After months spent primarily in isolation, how can one still have a safe and enjoyable vacation?
Oklahoma has many fun options for individuals and families whether for a day, a weekend, or for several days. There can also be out-of-state and out-of-country vacation options. Each location has its own department of tourism that can give you the information you need in planning your vacation.
Travelok.com contains information about Oklahoma parks, lakes, museums, nature parks, hiking trails, cultural centers, historic buildings, camp sites, skateboarding parks, rock climbing facilities, off-roading trails, zoos, horseback riding, aquariums, swimming pools, and water parks to name a few.
It is recommended that each place on your bucket list be researched ahead of time to find its schedule, COVID-19 policies, restrictions, mask requirements, spacing requirements, and costs.
When planning out-of-state and out-of-country destinations, travelers may check with a travel agent. Michelle’s Destinations Unlimited in Norman (405-360-4482) is a travel agency that has helped Woodward H ugh School alumni plan group cruises. They specialize in travel destinations that are out of the United States.
“The whole world has COVID-19,” said Shelly Ramirez, travel agent for Michelle’s Destinations Unlimited. “So all have risks.”
“Each destination needs to be researched before booking a trip and before leaving on the trip due to COVID-19 regulation changes,” said Ramirez. “For example, Hawaii requires two weeks of quarantine upon arrival and will fine travelers $5,000 for not following their regulations. Other locations will not even accept travelers from states or countries with increasing numbers of COVID-19 cases and deaths. So, be prepared and be flexible.”
Currently, each country, city, and state tend to have their own COVID-19 restrictions and regulations that may be stricter than the national guidelines from the United States Centers for Disease Control and Prevention (CDC). The CDC web site presents some thought-provoking questions to aid you in travel planning.
“Is COVID-19 spreading where you’re going? You can get infected while traveling. Is COVID-19 in your community? Even if you don’t have symptoms, you can spread COVID-19 to others while traveling,” states CDC at cdc.gov.
The CDC provides the following travel tips: To protect yourself and others during your trip you should clean your hands often. Avoid touching your nose, mouth, and eyes. Maintain six feet of distance from other people. Wear a face mask when in public or amidst groups inside a building. Pick up food at drive-throughs or curbside stores and restaurants. Be aware that state or local governments may implement travel restrictions, stay-at-home or shelter-in-place orders, mandated quarantines upon arrival, or state border closures. So, keep updated on each place you plan on visiting.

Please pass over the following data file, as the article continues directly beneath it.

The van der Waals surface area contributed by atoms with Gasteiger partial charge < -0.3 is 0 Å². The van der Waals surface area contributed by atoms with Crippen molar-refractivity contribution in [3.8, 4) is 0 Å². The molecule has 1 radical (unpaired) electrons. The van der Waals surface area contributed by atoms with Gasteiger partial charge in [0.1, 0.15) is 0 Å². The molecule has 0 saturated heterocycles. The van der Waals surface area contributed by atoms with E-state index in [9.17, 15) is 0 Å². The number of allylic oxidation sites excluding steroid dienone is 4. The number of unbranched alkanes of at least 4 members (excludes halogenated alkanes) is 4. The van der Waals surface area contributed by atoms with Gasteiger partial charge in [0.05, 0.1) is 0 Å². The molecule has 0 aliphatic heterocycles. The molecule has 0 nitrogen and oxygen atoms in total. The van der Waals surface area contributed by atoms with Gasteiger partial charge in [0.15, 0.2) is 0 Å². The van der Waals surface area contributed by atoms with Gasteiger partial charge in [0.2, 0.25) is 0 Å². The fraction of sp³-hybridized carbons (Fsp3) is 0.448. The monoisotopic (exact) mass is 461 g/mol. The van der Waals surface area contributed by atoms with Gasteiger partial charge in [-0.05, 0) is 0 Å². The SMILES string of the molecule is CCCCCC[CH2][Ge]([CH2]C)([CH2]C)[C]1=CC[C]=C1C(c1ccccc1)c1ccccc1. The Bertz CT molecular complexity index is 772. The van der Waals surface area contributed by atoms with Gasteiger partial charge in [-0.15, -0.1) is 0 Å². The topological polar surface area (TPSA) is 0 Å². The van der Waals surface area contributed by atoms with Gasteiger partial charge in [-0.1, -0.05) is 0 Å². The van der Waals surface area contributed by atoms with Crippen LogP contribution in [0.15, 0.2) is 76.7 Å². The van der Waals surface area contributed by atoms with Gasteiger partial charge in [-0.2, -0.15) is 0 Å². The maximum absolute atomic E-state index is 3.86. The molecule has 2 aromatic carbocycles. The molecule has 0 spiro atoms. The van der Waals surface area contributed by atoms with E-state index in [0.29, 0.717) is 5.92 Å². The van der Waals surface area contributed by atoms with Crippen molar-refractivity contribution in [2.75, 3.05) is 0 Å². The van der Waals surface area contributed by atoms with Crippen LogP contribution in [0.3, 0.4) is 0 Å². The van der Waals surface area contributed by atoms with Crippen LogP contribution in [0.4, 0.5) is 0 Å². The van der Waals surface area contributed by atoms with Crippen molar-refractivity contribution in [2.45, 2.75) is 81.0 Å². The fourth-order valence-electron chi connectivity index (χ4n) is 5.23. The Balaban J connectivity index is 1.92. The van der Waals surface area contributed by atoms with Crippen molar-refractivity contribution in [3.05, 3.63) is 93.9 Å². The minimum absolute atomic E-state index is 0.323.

If you will travel via bus, train, plane, ship, rental car, UBER, or taxi it is recommended you know their policies and restrictions. Is the vehicle currently and frequently disinfected? Are staff wearing masks? Are masks and hand sanitizers available or should you bring your own? Is there adequate space between you and each other staff member or passenger? Are bathrooms sanitized and available? Are food and beverages available or do you need to bring your own? Do you have enough prescription medications with you in case your travel time is extended? Do you have disinfectant wipes or sprays with you for your vehicle seats, hotel or cabin furniture, doorknobs, light switches, TV remote controls, or counter tops?
Oklahoma has several sites for half-day or all-day adventures for individuals, families, or friends to enjoy without a parking pass. These include the following: Alabaster Caverns State Park in Freedom, Black Mesa State Park in Kenton, Bernice Area at Grand Lake State Park in Bernice, Cherokee Area at Grand Lake State Park in Disney, Spavinaw Area at Grand Lake State Park in Spavinaw, Little Sahara State Park in Waynoka, McGee Creek State Park in Atoka, and Roman Nose State Park in Watonga.
Multiple scenic drives to take in Oklahoma are recommended by Stephanie Craig on her website- oklahomawonders.com. They include Route 66 between Quapaw and Texola, Talimena National Scenic Byway in Hodgen, Wichita Mountains Scenic Byway between Cash and Lawton, Quartz Mountain State Park in Lone Wolf, Lake Hefner Drive and Parkway in northwest Oklahoma City, Route 33 between Sapulpa and the Texas state line, Osage Nation Heritage Trail Byway near Pawhuska, Cherokee Hills Scenic Byway near Tahlequah, Highway 10 between Gore and Bigheart, Route 8 between Cyril, Oklahoma and Kiowa, Kansas , Mountain Pass Scenic Byway near Octavia, Highway 325 through the Panhandle, Meers-Porter Hill Road by Elgin, and Highway 20 between the Missouri state line and Ralston, Oklahoma.
Fun, scenic, and safe trips in Oklahoma, the United States, and around the world are available after personal research to keep you safe and healthy as you travel. Be imaginative and creative to have great trips during these challenging times.